http://www.nationalarchives.gov.uk/  http://www.legislation.gov.uk/ 

 

For the latest stories, follow the Media Team on Twitter @TNAmediaofficer

 

 

*Disclosure: Please note this post contains affiliate links. This does not mean that you pay more just that I make a percentage on the sales from my links. The payments help me pay for the cost of running the site. You may like to read this explanation here:

http://paidforadvertising.co.uk

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World War II Casualty Lists reveal executed Motor Racing drivers

I was asked to write an article to go with the release of a new set of records over at TheGenealogist.

The record set adds to TheGenealogist’s Military Records collection with the release of more than 1 million entries for people recorded in the Second World War Casualty Lists. Sourced from collection WO 417 held at The National Archives, these documents contain records from the war years of 1939 to 1945 and list casualties sustained by the British Army during the Second World War. There are volumes for Officers and Nurses, with separate volumes for Other Ranks. The Casualty Lists were compiled from daily lists that had been prepared by the War Office Casualty Section and cover the various expeditionary forces deployed in different locations across Europe, Africa and Asia as well as for personnel at home.

WW2 Casualty Records will give family history researchers details of ancestors’ names and regiment as well as ranks and service numbers for those recorded. The World War 2 casualty lists contained more detail than their WW1 counterparts and often list the date of the casualty (as well as the list date), plus other information such as the unit a soldier had been serving in at the time.

British Casualty Lists
DF3M83 The image from the Nazi Propaganda! depicts captured English soldiers in Libya, published on 4 August 1942. Place unknown. Photo: Berliner Verlag/Archiv

Included in these lists are those who had been unaccounted for by the military, been dangerously ill or injured, captured as a Prisoner of War or died. The records include troops who had been serving in a number of places across the world, but also cover personnel who had lost their lives, were injured at home or were serving at an overseas station outside the theatres of war. Updates and corrections appear in the records as new information was received by the War Office.

 

These records allow a researcher to use TheGenealogist’s unique SmartSearch by simply clicking the magnifying glass at the bottom of the transcript. This will automatically search for any other records relating to that person. For example, if they were a Prisoner of War this will return other records from TheGenealogist’s military collection, including PoW records that reveal what camp that soldier had been recorded in.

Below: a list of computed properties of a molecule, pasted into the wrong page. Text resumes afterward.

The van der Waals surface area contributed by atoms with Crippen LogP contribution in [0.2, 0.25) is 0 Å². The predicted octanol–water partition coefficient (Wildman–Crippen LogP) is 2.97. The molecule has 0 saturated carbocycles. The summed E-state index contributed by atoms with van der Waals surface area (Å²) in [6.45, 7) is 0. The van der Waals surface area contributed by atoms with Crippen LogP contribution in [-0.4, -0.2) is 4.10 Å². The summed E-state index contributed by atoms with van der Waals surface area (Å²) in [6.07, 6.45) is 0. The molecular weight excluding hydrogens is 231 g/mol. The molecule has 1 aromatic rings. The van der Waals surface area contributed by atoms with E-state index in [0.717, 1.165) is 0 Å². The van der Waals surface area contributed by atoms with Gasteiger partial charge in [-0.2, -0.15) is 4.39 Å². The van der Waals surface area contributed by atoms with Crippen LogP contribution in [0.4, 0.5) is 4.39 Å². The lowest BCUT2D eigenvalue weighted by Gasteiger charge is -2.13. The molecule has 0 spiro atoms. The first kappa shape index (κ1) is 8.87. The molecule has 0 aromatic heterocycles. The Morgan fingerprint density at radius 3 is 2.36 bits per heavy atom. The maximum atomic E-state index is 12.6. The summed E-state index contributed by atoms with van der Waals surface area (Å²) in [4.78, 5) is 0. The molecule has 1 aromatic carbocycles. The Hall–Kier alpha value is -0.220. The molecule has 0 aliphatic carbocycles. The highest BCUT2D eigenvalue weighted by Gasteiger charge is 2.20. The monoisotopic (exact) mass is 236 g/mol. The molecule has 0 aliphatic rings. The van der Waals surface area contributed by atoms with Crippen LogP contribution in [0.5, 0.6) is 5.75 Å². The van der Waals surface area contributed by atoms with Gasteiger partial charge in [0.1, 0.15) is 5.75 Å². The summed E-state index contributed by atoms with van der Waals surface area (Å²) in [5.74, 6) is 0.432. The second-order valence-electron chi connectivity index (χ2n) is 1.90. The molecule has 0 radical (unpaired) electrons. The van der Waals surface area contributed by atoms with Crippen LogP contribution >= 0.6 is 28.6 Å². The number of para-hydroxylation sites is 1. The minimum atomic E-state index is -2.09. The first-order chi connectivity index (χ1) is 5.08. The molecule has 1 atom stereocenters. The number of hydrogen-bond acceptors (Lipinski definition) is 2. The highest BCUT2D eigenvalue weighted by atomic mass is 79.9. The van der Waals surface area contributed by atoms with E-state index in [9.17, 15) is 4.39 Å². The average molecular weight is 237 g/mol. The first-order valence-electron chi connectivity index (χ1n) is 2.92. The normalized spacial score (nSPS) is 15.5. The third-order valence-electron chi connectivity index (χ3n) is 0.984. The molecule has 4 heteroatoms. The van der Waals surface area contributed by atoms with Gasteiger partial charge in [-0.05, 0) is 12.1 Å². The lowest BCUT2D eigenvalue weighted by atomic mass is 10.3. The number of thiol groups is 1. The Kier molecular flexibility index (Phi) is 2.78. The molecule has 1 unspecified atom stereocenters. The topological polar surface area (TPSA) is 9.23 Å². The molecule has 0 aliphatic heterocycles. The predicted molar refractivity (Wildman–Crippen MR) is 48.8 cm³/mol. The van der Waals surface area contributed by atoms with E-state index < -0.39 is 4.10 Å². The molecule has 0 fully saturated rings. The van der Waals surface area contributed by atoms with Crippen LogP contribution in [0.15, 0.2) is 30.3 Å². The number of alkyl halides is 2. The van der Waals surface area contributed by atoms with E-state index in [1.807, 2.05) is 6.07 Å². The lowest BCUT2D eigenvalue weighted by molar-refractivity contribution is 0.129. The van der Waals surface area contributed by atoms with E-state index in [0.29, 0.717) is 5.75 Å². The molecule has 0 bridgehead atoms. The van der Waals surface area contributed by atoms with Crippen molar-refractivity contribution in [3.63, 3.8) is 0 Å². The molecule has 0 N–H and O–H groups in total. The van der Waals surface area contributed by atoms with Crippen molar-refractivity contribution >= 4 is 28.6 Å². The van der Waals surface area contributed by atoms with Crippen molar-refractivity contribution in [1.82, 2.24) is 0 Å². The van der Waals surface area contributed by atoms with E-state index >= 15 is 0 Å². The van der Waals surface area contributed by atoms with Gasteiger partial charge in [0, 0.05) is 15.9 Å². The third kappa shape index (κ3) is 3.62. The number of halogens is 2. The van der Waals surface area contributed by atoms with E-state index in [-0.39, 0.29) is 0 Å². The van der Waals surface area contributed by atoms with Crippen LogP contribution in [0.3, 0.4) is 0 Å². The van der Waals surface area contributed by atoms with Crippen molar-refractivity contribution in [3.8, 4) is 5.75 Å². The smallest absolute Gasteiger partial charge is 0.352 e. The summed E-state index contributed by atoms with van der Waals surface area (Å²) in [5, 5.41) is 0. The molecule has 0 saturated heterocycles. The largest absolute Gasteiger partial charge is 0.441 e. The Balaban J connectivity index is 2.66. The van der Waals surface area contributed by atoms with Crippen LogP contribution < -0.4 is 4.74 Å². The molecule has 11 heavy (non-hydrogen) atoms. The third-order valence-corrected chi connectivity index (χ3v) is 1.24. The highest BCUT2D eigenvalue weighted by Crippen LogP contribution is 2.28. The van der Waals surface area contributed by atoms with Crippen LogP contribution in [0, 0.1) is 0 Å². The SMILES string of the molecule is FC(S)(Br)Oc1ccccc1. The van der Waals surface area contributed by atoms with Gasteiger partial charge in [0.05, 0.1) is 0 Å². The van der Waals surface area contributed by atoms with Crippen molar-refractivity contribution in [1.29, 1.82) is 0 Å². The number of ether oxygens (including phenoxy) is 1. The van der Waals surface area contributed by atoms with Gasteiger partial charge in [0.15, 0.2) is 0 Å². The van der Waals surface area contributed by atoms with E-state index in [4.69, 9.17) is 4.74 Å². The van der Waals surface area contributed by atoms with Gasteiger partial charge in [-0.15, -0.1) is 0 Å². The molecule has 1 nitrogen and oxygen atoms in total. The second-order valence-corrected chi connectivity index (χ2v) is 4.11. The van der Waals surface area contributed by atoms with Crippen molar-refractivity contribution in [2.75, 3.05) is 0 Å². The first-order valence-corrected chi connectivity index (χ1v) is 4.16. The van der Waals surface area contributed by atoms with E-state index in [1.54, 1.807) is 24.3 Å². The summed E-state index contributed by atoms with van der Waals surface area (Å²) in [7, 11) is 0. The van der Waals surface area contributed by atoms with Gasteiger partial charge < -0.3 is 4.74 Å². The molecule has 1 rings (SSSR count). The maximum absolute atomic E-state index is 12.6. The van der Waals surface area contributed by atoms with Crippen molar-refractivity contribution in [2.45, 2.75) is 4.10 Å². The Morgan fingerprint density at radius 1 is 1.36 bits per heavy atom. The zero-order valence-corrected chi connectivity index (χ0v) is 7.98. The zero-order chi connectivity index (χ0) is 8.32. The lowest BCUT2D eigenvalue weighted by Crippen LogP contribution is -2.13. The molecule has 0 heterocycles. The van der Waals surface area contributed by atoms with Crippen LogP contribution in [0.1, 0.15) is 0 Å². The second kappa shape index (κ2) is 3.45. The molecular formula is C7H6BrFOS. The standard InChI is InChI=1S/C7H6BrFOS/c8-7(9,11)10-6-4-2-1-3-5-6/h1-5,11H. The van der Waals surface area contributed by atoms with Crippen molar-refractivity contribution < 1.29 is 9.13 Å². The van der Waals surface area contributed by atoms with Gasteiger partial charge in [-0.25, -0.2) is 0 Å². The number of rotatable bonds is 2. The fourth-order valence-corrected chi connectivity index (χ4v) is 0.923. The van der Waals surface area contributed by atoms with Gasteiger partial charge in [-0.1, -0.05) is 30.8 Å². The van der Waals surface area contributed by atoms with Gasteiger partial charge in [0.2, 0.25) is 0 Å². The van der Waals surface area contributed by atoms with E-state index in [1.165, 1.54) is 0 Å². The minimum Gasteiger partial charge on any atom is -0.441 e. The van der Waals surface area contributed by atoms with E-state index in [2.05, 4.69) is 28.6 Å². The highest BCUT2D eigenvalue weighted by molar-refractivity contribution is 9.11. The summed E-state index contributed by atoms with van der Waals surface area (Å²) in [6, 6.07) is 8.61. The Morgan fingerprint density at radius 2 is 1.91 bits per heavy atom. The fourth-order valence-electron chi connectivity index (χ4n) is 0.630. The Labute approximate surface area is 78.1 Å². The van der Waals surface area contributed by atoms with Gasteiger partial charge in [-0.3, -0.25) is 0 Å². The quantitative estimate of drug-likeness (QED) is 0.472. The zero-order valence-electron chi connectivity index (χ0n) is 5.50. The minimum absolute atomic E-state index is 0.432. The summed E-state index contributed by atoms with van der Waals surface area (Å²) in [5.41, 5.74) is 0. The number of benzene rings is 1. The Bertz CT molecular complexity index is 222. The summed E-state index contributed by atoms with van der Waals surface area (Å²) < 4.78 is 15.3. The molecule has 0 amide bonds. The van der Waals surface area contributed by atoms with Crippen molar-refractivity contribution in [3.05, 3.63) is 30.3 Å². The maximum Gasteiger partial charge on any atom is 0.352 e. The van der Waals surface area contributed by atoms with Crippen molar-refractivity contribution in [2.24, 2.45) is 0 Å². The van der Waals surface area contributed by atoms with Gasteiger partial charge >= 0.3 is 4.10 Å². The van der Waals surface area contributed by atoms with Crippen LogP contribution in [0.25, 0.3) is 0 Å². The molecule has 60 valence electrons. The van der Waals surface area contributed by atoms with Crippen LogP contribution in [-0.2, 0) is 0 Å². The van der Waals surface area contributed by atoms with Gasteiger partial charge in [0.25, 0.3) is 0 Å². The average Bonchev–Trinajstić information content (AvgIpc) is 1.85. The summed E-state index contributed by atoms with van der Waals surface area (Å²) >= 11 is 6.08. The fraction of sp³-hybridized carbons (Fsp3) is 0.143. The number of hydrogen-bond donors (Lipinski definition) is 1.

If a person had died, you also get a smart link to the Commonwealth War Graves Commission (CWGC) which brings up details of their war grave, with further information.

 

Use the WWII casualty list records to:

  • Find ancestors who were Missing, Wounded, Killed in Action or Prisoners of War
  • Discover army personnel seriously ill or accidentally killed serving at home or overseas
  • Check an ancestor’s rank and service number
  • Find the theatre of war in which your ancestor was serving when they became a casualty

 

Read my article for TheGenealogist: WWII Casualty Lists finds two motor racing aces executed by the Nazis   (Affiliate link)

 

*Disclosure: Please note this post contains affiliate links. This does not mean that you pay more just that I make a percentage on the sales from my links. The payments help me pay for the cost of running the site. You may like to read this explanation here: http://paidforadvertising.co.uk

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Prisoner Records reveal a criminal lunatic who threatened Queen Victoria

Disclosure: Please note this post contains affiliate links.*

 
Latest News: 
TheGenealogist is adding to its Court and Criminal Records collection with the release of almost 700,000 entries for prisoners. Sourced from the HO 8 Registers held by The National Archives, these documents contain records from the years 1821 to 1876. This expands our collection to over 1.3 million individuals covering 1801-1876.

Central Criminal Court, Old Bailey

 
These Prison Registers give family history researchers details of ancestors who were imprisoned in a number of convict prisons from Broadmoor to the Warrior Convict Hulk. The records reveal the names of prisoners, offences the prisoner had been convicted for, the date of their trial and where they were tried.  

Use the quarterly prison registers to:
  • Find ancestors guilty of crimes ranging from theft, highway robbery and libel to murder
  • Discover the sentences received
  • See the age of a prisoner
  • Find out where they were sentenced and to which prison they were sent
  Read TheGenealogist’s article, “A child poisoner and a criminal lunatic detained at Her Majesty’s pleasure”.

*Disclosure: Please note this post contains affiliate links. This does not mean that you pay more just that I make a percentage on the sales from my links. The payments help me pay for the cost of running the site. You may like to read this explanation here: http://paidforadvertising.co.uk
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New BT27 Passenger Lists released for the 1950s decade

Disclosure: Please note this post contains affiliate links.*

 

Latest news: